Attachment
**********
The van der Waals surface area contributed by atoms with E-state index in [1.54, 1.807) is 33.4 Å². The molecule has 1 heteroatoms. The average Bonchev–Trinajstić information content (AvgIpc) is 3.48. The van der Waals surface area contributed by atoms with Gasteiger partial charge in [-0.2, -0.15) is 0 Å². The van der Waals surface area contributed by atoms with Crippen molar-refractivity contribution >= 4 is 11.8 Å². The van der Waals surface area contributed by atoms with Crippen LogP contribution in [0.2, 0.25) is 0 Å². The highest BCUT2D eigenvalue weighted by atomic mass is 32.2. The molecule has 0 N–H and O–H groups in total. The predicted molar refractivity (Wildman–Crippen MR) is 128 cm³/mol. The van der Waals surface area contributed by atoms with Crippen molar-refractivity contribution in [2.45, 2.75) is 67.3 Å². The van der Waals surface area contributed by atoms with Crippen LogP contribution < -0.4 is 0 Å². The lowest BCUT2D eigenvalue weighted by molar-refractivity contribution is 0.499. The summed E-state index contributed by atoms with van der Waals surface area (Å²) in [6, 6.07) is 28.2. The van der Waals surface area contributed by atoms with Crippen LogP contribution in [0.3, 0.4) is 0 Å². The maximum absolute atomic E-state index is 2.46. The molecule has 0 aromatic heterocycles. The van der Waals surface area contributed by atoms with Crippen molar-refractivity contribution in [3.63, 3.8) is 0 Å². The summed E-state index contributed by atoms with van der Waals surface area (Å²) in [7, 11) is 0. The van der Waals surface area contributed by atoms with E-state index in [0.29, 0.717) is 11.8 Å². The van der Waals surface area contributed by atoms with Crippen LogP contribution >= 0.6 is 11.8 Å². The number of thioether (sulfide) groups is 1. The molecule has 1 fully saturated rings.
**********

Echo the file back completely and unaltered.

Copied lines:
The van der Waals surface area contributed by atoms with E-state index in [1.54, 1.807) is 33.4 Å². The molecule has 1 heteroatoms. The average Bonchev–Trinajstić information content (AvgIpc) is 3.48. The van der Waals surface area contributed by atoms with Gasteiger partial charge in [-0.2, -0.15) is 0 Å². The van der Waals surface area contributed by atoms with Crippen molar-refractivity contribution >= 4 is 11.8 Å². The van der Waals surface area contributed by atoms with Crippen LogP contribution in [0.2, 0.25) is 0 Å². The highest BCUT2D eigenvalue weighted by atomic mass is 32.2. The molecule has 0 N–H and O–H groups in total. The predicted molar refractivity (Wildman–Crippen MR) is 128 cm³/mol. The van der Waals surface area contributed by atoms with Crippen molar-refractivity contribution in [2.45, 2.75) is 67.3 Å². The van der Waals surface area contributed by atoms with Crippen LogP contribution < -0.4 is 0 Å². The lowest BCUT2D eigenvalue weighted by molar-refractivity contribution is 0.499. The summed E-state index contributed by atoms with van der Waals surface area (Å²) in [6, 6.07) is 28.2. The van der Waals surface area contributed by atoms with Crippen LogP contribution in [0.3, 0.4) is 0 Å². The maximum absolute atomic E-state index is 2.46. The molecule has 0 aromatic heterocycles. The van der Waals surface area contributed by atoms with Crippen molar-refractivity contribution in [3.63, 3.8) is 0 Å². The summed E-state index contributed by atoms with van der Waals surface area (Å²) in [7, 11) is 0. The van der Waals surface area contributed by atoms with E-state index in [0.29, 0.717) is 11.8 Å². The van der Waals surface area contributed by atoms with Crippen LogP contribution >= 0.6 is 11.8 Å². The number of thioether (sulfide) groups is 1. The molecule has 1 fully saturated rings.